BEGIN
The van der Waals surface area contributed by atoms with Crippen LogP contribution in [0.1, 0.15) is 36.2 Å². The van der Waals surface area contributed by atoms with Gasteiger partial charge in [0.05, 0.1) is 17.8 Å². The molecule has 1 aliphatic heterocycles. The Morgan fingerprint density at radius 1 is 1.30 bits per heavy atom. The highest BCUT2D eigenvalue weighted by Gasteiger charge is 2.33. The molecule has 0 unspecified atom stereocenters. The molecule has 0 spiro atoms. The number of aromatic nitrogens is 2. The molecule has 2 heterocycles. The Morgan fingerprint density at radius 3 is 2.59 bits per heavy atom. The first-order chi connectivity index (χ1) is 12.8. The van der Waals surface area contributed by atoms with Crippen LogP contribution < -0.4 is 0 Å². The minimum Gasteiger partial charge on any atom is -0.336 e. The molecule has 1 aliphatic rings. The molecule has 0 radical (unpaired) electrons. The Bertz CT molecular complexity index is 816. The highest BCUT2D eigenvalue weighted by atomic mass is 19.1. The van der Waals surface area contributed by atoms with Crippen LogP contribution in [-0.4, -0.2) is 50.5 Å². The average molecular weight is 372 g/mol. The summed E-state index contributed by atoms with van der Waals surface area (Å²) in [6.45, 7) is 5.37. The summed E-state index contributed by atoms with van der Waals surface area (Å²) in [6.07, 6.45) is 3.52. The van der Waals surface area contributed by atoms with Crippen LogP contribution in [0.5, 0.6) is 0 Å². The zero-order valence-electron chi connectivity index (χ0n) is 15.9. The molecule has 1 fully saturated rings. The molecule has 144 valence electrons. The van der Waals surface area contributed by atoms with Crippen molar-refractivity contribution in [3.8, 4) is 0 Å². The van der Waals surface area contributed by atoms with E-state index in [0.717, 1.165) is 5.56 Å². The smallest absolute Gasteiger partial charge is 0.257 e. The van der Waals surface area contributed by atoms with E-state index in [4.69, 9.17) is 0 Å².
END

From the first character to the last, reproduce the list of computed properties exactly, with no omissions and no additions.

The van der Waals surface area contributed by atoms with Crippen LogP contribution in [0.1, 0.15) is 36.2 Å². The van der Waals surface area contributed by atoms with Gasteiger partial charge in [0.05, 0.1) is 17.8 Å². The molecule has 1 aliphatic heterocycles. The Morgan fingerprint density at radius 1 is 1.30 bits per heavy atom. The highest BCUT2D eigenvalue weighted by Gasteiger charge is 2.33. The molecule has 0 unspecified atom stereocenters. The molecule has 0 spiro atoms. The number of aromatic nitrogens is 2. The molecule has 2 heterocycles. The Morgan fingerprint density at radius 3 is 2.59 bits per heavy atom. The first-order chi connectivity index (χ1) is 12.8. The van der Waals surface area contributed by atoms with Crippen LogP contribution < -0.4 is 0 Å². The minimum Gasteiger partial charge on any atom is -0.336 e. The molecule has 1 aliphatic rings. The molecule has 0 radical (unpaired) electrons. The Bertz CT molecular complexity index is 816. The highest BCUT2D eigenvalue weighted by atomic mass is 19.1. The van der Waals surface area contributed by atoms with Crippen LogP contribution in [-0.4, -0.2) is 50.5 Å². The average molecular weight is 372 g/mol. The summed E-state index contributed by atoms with van der Waals surface area (Å²) in [6.45, 7) is 5.37. The summed E-state index contributed by atoms with van der Waals surface area (Å²) in [6.07, 6.45) is 3.52. The van der Waals surface area contributed by atoms with Crippen LogP contribution in [0.5, 0.6) is 0 Å². The zero-order valence-electron chi connectivity index (χ0n) is 15.9. The molecule has 1 fully saturated rings. The molecule has 144 valence electrons. The van der Waals surface area contributed by atoms with Crippen molar-refractivity contribution in [3.8, 4) is 0 Å². The van der Waals surface area contributed by atoms with E-state index in [0.717, 1.165) is 5.56 Å². The smallest absolute Gasteiger partial charge is 0.257 e. The van der Waals surface area contributed by atoms with E-state index in [4.69, 9.17) is 0 Å².